Shipwrecked and cast adrift, Lemuel Gulliver wakes to find himself on Lilliput, an island inhabited by little people, whose height makes their quarrels over fashion and fame seem ridiculous.
The Penguin English Library Edition of Gulliver's Travels by Jonathan Swift
'Fifteen hundred of the Emperor's largest horses, each about four inches and an half high, were employed to draw me towards the Metropolis, which, as I said, was half a Mile distant'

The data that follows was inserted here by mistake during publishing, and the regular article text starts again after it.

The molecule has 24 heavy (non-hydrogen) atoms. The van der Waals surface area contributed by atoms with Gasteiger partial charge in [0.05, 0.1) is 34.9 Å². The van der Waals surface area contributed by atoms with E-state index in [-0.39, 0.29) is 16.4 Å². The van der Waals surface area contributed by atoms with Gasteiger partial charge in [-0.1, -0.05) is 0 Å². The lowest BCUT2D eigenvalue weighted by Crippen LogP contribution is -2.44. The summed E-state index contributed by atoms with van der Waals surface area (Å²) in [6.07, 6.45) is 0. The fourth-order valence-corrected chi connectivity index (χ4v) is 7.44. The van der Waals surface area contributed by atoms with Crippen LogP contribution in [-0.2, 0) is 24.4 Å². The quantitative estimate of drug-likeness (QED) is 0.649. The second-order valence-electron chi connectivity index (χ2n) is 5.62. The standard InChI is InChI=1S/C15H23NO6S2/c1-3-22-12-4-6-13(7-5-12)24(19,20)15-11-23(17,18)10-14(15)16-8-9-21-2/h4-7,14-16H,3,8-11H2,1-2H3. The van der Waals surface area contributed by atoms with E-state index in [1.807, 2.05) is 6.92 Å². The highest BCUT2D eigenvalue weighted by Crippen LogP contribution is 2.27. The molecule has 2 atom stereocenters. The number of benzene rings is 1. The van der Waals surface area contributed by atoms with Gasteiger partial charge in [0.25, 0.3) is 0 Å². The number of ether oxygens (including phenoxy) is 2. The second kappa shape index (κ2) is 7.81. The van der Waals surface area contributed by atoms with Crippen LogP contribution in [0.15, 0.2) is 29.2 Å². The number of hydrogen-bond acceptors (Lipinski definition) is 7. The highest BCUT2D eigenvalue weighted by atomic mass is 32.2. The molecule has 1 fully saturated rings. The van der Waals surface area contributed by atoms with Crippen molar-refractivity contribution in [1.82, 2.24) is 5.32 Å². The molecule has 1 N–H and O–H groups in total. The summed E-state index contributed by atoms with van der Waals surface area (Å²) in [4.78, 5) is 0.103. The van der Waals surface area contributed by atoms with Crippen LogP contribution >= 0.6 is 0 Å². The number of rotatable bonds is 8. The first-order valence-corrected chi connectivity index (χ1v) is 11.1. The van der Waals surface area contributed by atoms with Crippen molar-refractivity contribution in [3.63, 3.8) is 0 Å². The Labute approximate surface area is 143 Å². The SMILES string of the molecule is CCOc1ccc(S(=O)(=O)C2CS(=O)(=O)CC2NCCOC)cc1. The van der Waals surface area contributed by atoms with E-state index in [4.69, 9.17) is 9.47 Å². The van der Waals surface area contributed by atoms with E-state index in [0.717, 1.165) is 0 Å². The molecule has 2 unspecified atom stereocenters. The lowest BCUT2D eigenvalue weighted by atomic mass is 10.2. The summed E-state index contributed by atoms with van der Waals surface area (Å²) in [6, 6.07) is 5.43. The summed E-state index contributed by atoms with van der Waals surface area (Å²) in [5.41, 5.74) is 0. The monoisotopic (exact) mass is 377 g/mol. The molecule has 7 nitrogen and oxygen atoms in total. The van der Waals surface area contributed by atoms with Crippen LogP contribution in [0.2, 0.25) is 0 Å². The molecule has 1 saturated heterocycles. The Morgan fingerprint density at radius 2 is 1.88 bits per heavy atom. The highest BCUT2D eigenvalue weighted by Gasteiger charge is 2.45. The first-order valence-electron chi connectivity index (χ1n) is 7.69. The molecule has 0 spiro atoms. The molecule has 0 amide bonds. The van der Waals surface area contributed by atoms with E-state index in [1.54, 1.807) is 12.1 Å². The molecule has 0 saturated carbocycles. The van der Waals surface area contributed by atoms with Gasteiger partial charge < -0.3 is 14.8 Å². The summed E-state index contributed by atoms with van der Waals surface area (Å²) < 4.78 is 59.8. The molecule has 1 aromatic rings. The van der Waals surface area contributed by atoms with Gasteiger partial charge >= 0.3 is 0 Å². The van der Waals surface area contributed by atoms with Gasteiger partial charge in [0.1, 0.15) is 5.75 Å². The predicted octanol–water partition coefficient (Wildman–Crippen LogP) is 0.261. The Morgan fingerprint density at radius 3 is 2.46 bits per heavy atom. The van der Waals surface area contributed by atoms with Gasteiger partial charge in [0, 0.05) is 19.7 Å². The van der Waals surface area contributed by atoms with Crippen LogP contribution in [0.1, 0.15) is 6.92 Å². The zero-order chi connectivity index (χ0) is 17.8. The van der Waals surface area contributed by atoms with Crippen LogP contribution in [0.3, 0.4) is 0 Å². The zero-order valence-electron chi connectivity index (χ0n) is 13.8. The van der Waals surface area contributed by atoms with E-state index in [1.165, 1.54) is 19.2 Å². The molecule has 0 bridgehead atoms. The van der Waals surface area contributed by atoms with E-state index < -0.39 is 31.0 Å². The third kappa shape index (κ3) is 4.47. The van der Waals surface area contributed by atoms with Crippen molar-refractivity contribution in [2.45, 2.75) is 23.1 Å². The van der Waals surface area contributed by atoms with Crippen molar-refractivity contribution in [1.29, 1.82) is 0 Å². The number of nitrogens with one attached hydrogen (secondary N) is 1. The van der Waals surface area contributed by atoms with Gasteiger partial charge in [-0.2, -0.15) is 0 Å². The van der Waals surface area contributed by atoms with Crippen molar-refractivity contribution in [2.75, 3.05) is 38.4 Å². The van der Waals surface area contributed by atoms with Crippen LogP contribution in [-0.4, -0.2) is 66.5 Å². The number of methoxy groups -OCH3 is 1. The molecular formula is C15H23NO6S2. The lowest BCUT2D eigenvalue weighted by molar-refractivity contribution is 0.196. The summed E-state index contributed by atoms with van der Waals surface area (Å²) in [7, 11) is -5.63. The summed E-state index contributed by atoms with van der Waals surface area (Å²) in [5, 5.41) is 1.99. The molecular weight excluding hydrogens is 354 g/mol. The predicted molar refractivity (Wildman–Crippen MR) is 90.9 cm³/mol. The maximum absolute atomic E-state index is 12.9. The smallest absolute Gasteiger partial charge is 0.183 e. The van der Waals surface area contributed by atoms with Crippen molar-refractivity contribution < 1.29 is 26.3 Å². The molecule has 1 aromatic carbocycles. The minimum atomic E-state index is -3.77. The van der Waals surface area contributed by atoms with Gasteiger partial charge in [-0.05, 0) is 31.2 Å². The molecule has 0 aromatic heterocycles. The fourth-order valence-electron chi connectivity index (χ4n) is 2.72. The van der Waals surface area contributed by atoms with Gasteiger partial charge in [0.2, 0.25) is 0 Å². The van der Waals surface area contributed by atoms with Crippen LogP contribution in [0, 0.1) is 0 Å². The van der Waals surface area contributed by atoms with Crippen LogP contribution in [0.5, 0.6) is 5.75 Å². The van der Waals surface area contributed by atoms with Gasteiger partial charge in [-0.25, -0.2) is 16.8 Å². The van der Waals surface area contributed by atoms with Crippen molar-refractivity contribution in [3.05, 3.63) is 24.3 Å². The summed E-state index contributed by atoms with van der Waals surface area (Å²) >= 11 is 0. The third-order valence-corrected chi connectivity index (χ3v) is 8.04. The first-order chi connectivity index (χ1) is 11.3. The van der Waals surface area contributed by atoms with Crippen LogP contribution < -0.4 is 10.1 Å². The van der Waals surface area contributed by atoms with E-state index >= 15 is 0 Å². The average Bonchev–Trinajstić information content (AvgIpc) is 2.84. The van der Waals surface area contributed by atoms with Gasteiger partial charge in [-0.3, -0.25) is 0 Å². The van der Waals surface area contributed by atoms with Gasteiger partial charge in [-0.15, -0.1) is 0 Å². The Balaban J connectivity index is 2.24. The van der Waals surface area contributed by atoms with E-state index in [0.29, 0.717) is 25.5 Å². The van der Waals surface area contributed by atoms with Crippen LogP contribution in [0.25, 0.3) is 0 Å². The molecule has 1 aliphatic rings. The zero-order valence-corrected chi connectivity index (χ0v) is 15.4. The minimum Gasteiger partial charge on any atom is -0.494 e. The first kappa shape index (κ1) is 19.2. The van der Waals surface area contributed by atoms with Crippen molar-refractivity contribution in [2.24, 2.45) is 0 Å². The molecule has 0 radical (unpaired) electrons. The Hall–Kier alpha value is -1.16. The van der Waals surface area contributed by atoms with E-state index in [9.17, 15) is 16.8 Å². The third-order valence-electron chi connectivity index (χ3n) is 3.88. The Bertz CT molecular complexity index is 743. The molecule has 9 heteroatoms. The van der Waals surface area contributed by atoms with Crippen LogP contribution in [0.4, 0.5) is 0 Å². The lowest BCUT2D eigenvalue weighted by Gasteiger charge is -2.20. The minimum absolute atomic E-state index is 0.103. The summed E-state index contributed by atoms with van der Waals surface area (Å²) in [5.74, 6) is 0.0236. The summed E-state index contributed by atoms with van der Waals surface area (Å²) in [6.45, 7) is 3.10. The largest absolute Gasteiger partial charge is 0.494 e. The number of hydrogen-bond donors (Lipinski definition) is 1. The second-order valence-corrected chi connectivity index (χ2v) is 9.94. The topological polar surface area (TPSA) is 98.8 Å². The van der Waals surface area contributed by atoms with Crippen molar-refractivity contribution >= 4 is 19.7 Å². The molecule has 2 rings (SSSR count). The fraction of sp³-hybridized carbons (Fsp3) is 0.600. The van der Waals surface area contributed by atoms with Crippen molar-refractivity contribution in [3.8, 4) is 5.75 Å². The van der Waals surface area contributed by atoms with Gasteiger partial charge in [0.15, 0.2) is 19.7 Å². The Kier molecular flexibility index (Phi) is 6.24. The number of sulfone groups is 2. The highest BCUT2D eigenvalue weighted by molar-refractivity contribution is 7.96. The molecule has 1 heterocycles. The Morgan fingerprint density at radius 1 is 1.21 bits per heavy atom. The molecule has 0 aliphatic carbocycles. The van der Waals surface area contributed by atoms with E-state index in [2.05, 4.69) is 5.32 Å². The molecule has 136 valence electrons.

A savage and hilarious satire, Gulliver's Travels sees Lemuel Gulliver shipwrecked and adrift, subject to bizarre and unnerving encounters with, among others, quarrelling Lilliputians, philosophizing horses and the brutish Yahoo tribe, that change his view of humanity - and himself - for ever. Swift's classic of 1726 portrays mankind in a distorted hall of mirrors as a diminished, magnified and finally bestial species, presenting us with a comical yet uncompromising reflection of ourselves.
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